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September 2017, vol 13 no 3

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Penny Harter

Crow

twilight rain –
sheltered in the trees
a flock of crows

The mute performance on the sidewalk across the street is a dance – some coming, some going, cheeks touching, a few kisses, and then the patting of shoulders, the careful hugs among women in black dresses, men in black pants, their suit jackets off, white shirts shining in this late September heat.

drumbeats on the wind –
the high school marching band
practicing again

I wonder what occasion fuels this ceremony on a sunlit afternoon – and then I remember the elderly woman who used to weed her flower beds, bending to tear out vines and messy volunteers, sometimes pausing to wipe sweat from her forehead with a gardening glove.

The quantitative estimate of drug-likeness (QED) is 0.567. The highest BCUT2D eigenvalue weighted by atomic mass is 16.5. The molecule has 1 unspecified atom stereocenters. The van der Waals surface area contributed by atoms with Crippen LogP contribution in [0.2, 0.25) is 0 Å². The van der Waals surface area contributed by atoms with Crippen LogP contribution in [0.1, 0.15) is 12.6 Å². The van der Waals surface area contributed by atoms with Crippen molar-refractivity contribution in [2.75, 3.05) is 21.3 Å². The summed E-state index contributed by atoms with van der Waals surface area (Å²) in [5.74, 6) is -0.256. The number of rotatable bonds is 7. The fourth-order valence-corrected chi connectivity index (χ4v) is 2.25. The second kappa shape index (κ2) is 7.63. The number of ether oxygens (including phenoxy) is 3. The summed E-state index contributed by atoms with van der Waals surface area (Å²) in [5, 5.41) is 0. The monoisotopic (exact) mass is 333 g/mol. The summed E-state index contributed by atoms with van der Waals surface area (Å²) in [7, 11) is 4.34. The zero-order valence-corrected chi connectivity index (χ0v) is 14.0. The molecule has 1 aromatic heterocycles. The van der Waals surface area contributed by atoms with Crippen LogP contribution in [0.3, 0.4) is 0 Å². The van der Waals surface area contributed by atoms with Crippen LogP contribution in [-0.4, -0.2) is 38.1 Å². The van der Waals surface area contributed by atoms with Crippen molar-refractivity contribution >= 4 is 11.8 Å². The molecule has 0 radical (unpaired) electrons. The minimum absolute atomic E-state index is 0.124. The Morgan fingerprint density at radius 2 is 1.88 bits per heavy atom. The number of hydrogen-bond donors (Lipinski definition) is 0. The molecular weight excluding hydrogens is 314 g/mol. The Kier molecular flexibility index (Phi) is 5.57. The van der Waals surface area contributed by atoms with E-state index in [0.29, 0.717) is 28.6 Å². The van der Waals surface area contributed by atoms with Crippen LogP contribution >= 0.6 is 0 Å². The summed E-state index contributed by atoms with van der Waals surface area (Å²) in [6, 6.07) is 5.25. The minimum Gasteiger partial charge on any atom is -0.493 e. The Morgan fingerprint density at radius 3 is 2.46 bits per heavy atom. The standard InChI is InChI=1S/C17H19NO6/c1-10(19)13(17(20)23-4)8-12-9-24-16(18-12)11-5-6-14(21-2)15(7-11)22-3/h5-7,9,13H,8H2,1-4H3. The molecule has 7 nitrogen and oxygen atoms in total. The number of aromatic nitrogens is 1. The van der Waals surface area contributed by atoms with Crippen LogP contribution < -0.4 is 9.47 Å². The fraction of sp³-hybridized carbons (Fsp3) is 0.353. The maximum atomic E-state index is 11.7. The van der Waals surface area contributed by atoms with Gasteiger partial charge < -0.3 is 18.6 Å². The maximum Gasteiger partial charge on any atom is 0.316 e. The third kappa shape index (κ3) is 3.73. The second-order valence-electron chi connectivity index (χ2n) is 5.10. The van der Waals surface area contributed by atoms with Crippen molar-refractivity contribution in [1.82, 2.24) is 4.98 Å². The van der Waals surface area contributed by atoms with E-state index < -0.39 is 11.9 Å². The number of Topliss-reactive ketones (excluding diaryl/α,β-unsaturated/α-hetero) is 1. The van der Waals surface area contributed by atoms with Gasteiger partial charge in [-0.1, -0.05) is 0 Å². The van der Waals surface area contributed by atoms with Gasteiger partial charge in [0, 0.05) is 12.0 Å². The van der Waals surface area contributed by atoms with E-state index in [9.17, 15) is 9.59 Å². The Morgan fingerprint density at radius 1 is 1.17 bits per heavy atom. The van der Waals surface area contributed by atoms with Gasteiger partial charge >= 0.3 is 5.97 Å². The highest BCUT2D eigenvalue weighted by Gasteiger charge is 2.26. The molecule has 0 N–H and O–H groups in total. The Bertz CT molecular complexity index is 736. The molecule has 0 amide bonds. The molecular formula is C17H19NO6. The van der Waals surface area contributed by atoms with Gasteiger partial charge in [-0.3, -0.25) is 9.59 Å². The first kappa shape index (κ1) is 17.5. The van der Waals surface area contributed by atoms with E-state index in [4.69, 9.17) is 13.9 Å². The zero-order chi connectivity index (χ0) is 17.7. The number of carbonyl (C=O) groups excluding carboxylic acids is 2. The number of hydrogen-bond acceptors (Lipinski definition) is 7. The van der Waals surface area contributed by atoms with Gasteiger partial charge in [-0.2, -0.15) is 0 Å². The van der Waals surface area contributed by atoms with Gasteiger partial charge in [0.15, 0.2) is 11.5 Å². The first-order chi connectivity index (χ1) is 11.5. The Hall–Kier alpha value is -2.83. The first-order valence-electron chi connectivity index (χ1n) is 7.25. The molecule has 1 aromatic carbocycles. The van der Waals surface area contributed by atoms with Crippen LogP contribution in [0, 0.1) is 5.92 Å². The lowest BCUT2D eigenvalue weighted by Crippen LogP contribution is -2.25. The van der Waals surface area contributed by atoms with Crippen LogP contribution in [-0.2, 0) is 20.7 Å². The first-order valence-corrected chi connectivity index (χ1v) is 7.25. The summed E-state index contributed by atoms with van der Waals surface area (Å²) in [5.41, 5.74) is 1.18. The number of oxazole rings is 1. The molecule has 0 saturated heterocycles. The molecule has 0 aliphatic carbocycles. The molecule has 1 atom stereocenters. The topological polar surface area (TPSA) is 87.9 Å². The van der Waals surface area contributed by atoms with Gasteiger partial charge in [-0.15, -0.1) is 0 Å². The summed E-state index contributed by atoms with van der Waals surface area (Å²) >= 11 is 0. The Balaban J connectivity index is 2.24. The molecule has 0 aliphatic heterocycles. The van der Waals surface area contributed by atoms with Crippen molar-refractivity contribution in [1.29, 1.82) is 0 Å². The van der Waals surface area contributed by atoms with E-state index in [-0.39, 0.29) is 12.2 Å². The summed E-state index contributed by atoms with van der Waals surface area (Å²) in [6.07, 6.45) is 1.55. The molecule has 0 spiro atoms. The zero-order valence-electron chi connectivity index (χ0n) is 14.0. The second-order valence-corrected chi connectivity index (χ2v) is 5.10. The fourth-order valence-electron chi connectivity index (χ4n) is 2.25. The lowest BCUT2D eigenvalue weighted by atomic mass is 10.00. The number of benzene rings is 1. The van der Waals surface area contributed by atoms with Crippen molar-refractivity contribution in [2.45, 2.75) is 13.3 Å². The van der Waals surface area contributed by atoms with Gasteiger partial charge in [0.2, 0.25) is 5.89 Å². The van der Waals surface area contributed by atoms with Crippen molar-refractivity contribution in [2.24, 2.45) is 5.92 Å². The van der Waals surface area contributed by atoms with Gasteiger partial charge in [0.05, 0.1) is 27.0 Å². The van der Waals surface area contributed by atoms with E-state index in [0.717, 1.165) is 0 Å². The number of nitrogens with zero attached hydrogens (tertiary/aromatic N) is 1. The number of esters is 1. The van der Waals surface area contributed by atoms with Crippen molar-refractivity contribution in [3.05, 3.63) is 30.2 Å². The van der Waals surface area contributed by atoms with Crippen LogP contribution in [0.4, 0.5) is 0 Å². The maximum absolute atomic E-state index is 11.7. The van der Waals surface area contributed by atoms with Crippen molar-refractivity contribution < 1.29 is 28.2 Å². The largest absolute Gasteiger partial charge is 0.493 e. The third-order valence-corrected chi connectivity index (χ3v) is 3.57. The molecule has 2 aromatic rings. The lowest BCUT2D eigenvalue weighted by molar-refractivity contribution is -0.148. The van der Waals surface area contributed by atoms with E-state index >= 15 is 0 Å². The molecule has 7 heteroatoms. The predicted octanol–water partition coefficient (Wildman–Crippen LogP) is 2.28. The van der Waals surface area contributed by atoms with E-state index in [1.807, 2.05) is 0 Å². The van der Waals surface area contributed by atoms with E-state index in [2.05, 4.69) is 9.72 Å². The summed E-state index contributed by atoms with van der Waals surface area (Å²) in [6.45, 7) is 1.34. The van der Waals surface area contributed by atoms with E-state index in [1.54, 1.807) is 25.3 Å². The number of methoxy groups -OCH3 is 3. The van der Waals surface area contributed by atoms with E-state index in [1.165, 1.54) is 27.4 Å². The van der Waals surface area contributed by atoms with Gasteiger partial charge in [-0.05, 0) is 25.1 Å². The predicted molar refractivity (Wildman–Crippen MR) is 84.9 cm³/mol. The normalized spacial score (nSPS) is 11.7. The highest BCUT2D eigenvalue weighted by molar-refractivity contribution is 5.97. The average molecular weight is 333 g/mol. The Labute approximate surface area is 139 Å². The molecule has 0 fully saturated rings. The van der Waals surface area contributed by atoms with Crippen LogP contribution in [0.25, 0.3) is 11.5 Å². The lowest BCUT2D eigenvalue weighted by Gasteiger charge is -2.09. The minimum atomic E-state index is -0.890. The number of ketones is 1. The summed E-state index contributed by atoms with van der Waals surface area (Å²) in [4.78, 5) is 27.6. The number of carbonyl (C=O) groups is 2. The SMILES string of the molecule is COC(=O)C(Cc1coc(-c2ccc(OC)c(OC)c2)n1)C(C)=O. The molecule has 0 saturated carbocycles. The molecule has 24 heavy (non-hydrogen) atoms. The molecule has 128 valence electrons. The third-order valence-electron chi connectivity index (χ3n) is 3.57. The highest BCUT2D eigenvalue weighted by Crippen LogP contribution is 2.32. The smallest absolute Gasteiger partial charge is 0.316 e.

open window –
faint crying of the baby
with a heart defect

Last night I almost killed a moth, kicked at the thing that grazed my ankles until it rose to light on the sill – how fragile its powdered paisley wings, its one remaining antenna. I helped it out the window where I must go now, taking flight above that pantomime, my shining head thrown back, my harsh voice scraping a dirge.

traffic stopped –
a long chain of headlights
enters the graveyard


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